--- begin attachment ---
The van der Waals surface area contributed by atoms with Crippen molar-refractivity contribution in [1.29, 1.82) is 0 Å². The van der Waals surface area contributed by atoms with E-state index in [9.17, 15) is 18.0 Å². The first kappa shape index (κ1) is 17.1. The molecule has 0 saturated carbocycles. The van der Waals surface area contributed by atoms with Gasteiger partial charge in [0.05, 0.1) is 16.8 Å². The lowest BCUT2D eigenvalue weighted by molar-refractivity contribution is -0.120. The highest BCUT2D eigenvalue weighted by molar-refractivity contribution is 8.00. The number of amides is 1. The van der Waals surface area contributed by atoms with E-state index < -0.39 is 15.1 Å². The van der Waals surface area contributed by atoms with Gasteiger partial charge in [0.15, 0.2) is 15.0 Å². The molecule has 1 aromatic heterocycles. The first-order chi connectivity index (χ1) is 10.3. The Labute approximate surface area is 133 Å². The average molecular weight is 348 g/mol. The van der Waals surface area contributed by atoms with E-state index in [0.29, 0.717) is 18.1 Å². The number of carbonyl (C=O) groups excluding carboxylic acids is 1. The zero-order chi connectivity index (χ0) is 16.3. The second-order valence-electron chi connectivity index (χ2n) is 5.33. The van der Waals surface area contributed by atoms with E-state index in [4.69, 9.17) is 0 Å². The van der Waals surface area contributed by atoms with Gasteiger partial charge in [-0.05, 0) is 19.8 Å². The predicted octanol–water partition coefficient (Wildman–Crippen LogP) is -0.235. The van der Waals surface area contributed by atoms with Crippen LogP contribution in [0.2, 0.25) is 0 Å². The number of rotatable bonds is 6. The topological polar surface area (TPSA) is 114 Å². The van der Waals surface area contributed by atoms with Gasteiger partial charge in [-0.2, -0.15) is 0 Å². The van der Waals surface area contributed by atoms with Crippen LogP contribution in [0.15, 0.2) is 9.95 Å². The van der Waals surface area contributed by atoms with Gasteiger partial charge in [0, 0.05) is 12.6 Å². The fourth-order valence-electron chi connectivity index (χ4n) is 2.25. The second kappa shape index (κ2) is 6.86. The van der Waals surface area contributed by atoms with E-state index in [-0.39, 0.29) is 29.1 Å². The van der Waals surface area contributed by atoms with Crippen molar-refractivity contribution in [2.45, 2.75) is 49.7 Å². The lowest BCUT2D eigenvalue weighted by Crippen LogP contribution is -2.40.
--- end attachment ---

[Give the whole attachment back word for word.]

The van der Waals surface area contributed by atoms with Crippen molar-refractivity contribution in [1.29, 1.82) is 0 Å². The van der Waals surface area contributed by atoms with E-state index in [9.17, 15) is 18.0 Å². The first kappa shape index (κ1) is 17.1. The molecule has 0 saturated carbocycles. The van der Waals surface area contributed by atoms with Gasteiger partial charge in [0.05, 0.1) is 16.8 Å². The lowest BCUT2D eigenvalue weighted by molar-refractivity contribution is -0.120. The highest BCUT2D eigenvalue weighted by molar-refractivity contribution is 8.00. The number of amides is 1. The van der Waals surface area contributed by atoms with E-state index < -0.39 is 15.1 Å². The van der Waals surface area contributed by atoms with Gasteiger partial charge in [0.15, 0.2) is 15.0 Å². The molecule has 1 aromatic heterocycles. The first-order chi connectivity index (χ1) is 10.3. The Labute approximate surface area is 133 Å². The average molecular weight is 348 g/mol. The van der Waals surface area contributed by atoms with E-state index in [0.29, 0.717) is 18.1 Å². The number of carbonyl (C=O) groups excluding carboxylic acids is 1. The zero-order chi connectivity index (χ0) is 16.3. The second-order valence-electron chi connectivity index (χ2n) is 5.33. The van der Waals surface area contributed by atoms with E-state index in [4.69, 9.17) is 0 Å². The van der Waals surface area contributed by atoms with Gasteiger partial charge in [-0.05, 0) is 19.8 Å². The predicted octanol–water partition coefficient (Wildman–Crippen LogP) is -0.235. The van der Waals surface area contributed by atoms with Crippen LogP contribution in [0.2, 0.25) is 0 Å². The number of rotatable bonds is 6. The topological polar surface area (TPSA) is 114 Å². The van der Waals surface area contributed by atoms with Gasteiger partial charge in [-0.2, -0.15) is 0 Å². The van der Waals surface area contributed by atoms with Crippen LogP contribution in [0.15, 0.2) is 9.95 Å². The van der Waals surface area contributed by atoms with Gasteiger partial charge in [0, 0.05) is 12.6 Å². The fourth-order valence-electron chi connectivity index (χ4n) is 2.25. The second kappa shape index (κ2) is 6.86. The van der Waals surface area contributed by atoms with E-state index in [-0.39, 0.29) is 29.1 Å². The van der Waals surface area contributed by atoms with Crippen molar-refractivity contribution in [2.45, 2.75) is 49.7 Å². The lowest BCUT2D eigenvalue weighted by Crippen LogP contribution is -2.40.